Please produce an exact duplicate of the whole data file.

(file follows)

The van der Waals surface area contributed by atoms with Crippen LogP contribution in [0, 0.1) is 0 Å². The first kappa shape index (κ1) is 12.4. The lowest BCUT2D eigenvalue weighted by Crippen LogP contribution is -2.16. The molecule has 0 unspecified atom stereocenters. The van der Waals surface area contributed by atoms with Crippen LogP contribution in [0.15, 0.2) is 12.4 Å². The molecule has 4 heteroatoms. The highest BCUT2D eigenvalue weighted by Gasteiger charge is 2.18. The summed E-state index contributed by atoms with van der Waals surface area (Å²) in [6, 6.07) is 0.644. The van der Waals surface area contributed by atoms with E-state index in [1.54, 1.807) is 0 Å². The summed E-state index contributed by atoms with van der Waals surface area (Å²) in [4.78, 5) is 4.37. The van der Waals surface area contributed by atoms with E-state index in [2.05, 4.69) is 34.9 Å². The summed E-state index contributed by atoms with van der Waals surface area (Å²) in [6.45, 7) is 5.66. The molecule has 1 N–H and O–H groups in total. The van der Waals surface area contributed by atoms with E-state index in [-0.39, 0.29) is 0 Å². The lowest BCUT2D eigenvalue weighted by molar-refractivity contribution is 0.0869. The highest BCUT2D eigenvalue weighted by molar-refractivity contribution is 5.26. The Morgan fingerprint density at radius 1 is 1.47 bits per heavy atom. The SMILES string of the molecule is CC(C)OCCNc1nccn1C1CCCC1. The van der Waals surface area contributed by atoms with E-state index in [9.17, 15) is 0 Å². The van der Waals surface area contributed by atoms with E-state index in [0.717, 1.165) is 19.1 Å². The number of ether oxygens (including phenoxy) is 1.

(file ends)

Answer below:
The van der Waals surface area contributed by atoms with Crippen LogP contribution in [0, 0.1) is 0 Å². The first kappa shape index (κ1) is 12.4. The lowest BCUT2D eigenvalue weighted by Crippen LogP contribution is -2.16. The molecule has 0 unspecified atom stereocenters. The van der Waals surface area contributed by atoms with Crippen LogP contribution in [0.15, 0.2) is 12.4 Å². The molecule has 4 heteroatoms. The highest BCUT2D eigenvalue weighted by Gasteiger charge is 2.18. The summed E-state index contributed by atoms with van der Waals surface area (Å²) in [6, 6.07) is 0.644. The van der Waals surface area contributed by atoms with E-state index in [1.54, 1.807) is 0 Å². The summed E-state index contributed by atoms with van der Waals surface area (Å²) in [4.78, 5) is 4.37. The van der Waals surface area contributed by atoms with E-state index in [2.05, 4.69) is 34.9 Å². The summed E-state index contributed by atoms with van der Waals surface area (Å²) in [6.45, 7) is 5.66. The molecule has 1 N–H and O–H groups in total. The van der Waals surface area contributed by atoms with E-state index in [-0.39, 0.29) is 0 Å². The lowest BCUT2D eigenvalue weighted by molar-refractivity contribution is 0.0869. The highest BCUT2D eigenvalue weighted by molar-refractivity contribution is 5.26. The Morgan fingerprint density at radius 1 is 1.47 bits per heavy atom. The SMILES string of the molecule is CC(C)OCCNc1nccn1C1CCCC1. The van der Waals surface area contributed by atoms with E-state index in [9.17, 15) is 0 Å². The van der Waals surface area contributed by atoms with E-state index in [0.717, 1.165) is 19.1 Å². The number of ether oxygens (including phenoxy) is 1.